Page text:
Common Cause New York is suing the state because it says New York’s law that allows the removal of voters from the list of “active” voters used at voting sites, which it says is a violation of the National Voter Registration Act. The federal court case begins today. (Gothamist)

Corey Johnson’s “master plan” a) needs a better name and b) will be voted on by the City Council, according to Corey Johnson. (Gotham Gazette)

If you’re here for the Chazz Palminteri/Mayor De Blasio feud in 2019 over a potential statue of an Italian-American saint, here it is. (Patch)

Governor Cuomo, never one to not pile on the mayor, says he wants the statue honoring Mother Frances Cabrini in the city. (Patch)

Here’s a reminder of Corey’s Master Plan. (Curbed)

1,136 words from the Times, all to say riding the 14th St bus is good after the street was shut down to traffic. (NY Times)

Is it time to kill NYPL late fees? (Gothamist)

It’s been two weeks since NYPD officer Brian Mulkeen and Antonio Williams were killed by the NYPD and there are still large gaps of information missing about the incident. (Gothamist)

An NYCHA development is selling its air rights for $25 million, but over the next five years, it needs about $159 million in repairs. Can they sell their air rights seven times? (Curbed)

Real estate porn: A West Village townhouse built in 1822 with a basement library and prohibition-era secret tunnel that leads to a speakeasy down the street. (Viewing NYC)

Uber wants to expand its bike-share program in Staten Island, but also wants to severely limit its users’ ability to sue the company. Citi Bike, which is operated by Lyft, does not use forced arbitration, but it does force mediation. (Politico)

Governor Cuomo, never one to not pile on the mayor, says he wants the statue honoring Mother Frances Cabrini in the city. (Patch)

A man died at the Brooklyn Museum in a “freak accident” that involved him trying to slide down a banister and falling backward three stories to the ground on Saturday night. (Gothamist)

Schneps Media bought amNewYork and they’ve been dark ever since with the number of newsroom layoffs rumored to be between seven and 16. (NY Times)

Patch was less gentle, calling the newsroom “gutted.” (Patch)

The five men convicted of killing Lesandro “Junior” Guzman were sentenced on Friday. Martinez Estrella was sentenced to life without parole and the other four co-defendants received 25 to life. (Gothamist)

Attorney General Letitia James won another court battle against the President Trump administration with a federal judge blocking the “public charge” rule on Friday. (Politico)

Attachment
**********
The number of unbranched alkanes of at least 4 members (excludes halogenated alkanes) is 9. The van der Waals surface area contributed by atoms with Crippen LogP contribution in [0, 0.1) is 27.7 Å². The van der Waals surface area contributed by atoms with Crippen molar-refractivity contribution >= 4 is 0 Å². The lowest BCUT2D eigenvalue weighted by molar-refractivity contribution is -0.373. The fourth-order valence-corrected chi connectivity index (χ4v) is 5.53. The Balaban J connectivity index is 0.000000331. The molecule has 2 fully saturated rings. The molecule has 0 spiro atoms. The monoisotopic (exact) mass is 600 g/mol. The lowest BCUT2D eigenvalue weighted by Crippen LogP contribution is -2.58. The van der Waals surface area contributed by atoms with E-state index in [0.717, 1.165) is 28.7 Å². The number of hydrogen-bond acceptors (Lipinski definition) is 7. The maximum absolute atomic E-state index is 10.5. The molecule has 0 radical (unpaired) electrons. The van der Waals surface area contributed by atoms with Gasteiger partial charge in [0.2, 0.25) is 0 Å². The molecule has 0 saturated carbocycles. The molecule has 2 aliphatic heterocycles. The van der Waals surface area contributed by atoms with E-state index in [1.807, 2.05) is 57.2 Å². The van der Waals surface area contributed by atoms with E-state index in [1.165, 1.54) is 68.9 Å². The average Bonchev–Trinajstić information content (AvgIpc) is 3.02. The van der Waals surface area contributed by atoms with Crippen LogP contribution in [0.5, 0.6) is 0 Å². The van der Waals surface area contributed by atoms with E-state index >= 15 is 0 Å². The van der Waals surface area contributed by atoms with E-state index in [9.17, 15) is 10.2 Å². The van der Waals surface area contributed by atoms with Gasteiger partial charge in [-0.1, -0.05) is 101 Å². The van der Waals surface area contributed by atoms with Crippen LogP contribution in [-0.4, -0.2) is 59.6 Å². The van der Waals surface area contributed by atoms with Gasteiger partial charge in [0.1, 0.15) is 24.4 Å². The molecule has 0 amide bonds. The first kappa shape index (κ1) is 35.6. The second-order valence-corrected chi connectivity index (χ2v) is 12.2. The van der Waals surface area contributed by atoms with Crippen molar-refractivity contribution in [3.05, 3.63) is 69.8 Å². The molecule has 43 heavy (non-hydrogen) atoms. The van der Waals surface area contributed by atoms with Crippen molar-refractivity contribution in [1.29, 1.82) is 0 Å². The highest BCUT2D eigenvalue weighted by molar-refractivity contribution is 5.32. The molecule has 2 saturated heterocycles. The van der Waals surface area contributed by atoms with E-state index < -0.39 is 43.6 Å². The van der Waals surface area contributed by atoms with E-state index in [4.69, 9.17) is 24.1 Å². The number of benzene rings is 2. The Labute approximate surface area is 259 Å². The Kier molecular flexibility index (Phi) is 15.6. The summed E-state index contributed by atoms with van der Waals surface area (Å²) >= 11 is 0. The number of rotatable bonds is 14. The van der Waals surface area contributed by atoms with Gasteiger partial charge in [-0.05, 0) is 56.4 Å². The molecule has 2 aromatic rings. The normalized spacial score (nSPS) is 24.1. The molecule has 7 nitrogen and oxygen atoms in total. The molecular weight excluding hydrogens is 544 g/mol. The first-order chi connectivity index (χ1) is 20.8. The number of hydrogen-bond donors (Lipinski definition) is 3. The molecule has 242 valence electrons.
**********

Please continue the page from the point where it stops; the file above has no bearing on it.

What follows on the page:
Brooklyn Supreme Court Justice Sylvia Ashe was arrested on Friday for obstruction of justice which stems from an alleged scheme to cover up an embezzlement scandal involving MCU’s former CEO. Ashe is a former chair of the board of MCU’s directors. (Brooklyn Daily Eagle)

New York is the first state in the nation to require all ingredients to be listed on tampons, pads, menstrual cups, and period underwear. (Gothamist)

Before The Rolling Loud festival, the NYPD, the figurative and literal cops, asked organizers to remove 22Gz, Casanova, Pop Smoke, Sheff G, and Don Q from the lineup. (NY Times)

Bogdan Darmetko is the 25th cyclist killed in 2019 by a driver on the streets of the city. (Streetsblog)

Four men were killed in a shooting at an illegal social club in Crown Heights over the weekend. The police chief of patrol, Rodney Harrison, gave a quote that blamed the community for the illegal clubs’ continued operation and the deaths. (NY Times)

The governor ordered National Grid to stop playing games a provide gas to more than 1,100 new customers. The governor, never to get a job 100% done, and his demands only apply to the backlog of customers and don’t apply to new ones. (Brooklyn Paper)

Broad City’s Abbi & Ilana are back… to tell us all about the ballot questions on this fall’s elections. (Gotham Gazette)

15 cozy restaurants in the city. (The Infatuation)

The Briefly for October 11, 2019 – The “A Questionable Subject for a Broadway Musical” Weekend Edition

The weekend’s subway closures, what’s closed on Columbus Day, Tad’s Steaks is closing, the West Side Highway is slowing down, and more in today’s daily NYC news digest

The Briefly will be taking Columbus day off this year. See you on Tuesday morning!

This weekend’s subway disruptions are on the 2, 5, A, D, E, F, J, N, Q, R, and W trains. (Subway Weekender)

A look around the city for what will be closed on Columbus Day. (Patch)

A Michael Jackson musical is headed to Broadway next summer. Yikes. (NY Times)

The tree-killing beetle that was infesting the city’s forests for two decades has finally been beaten, according to the Parks Department, who hasn’t seen the bug in the city since 2010. (Patch)

Gem Spa, its egg creams, and the constant fight for survival were put on the Atlas Obscura map. (Atlas Obscura)

The City Council voted to prohibit Rikers Island from housing any incarcerated individuals past 2026, giving the city very little wiggle room when it comes to closing the jail. Nothing like a deadline to keep you motivated. (Gothamist)

There are groups and elected officials in the city that are pointing out that if the city’s jail population can be reduced from 7,000 (where it is today) down to about 3,000 we can shut down Rikers Island without a need to build any community jails. (Jackson Heights Post)

Keith Haring’s “Crack Is Wack” mural is back in the appropriately named Crack is Wack Playground on E 129st St and Second Ave. (Gothamist)

Summer is barely over and here comes winter. The rink at Rockefeller Center opens this weekend. (amNY)

The 10 best apple and pumpkin picking spots near NYC. (6sqft)

In an attempt to lower the number of fatalities along the West Side Highway, the city will lower the speed limit from 35 to 30. There have been ten people killed by drivers on the West Side Highway since 2013. (Curbed)

The city’s last Tad’s Steaks, on Seventh Ave near Times Square, will close in January. (Gothamist)

Peter Luger launched online reservations to alleviate the stress of being one of the 6,000 daily phone calls they get to attempt to get a table. They aren’t fully joining the 21st century, as they still cash only. (amNY)

16 and 17-year-old are no longer supposed to be automatically prosecuted as adults, but Manhattan, Brooklyn, and Staten Island’s courts have been seemingly unable to follow the law. (The City)

There is no easy way to check liquor licenses and a new law seeks to change that. The governor signed a bill into law that will create a public database of information for on-premises liquor licenses. (Bowery Boogie)

Finding a new apartment sucks, but now it quantifiably sucks. (StreetEasy)

How Uber and Lyft cheat drivers out of minimum wage, explained. (The Indypendent)

The 19 best beer bars in the city. (Eater)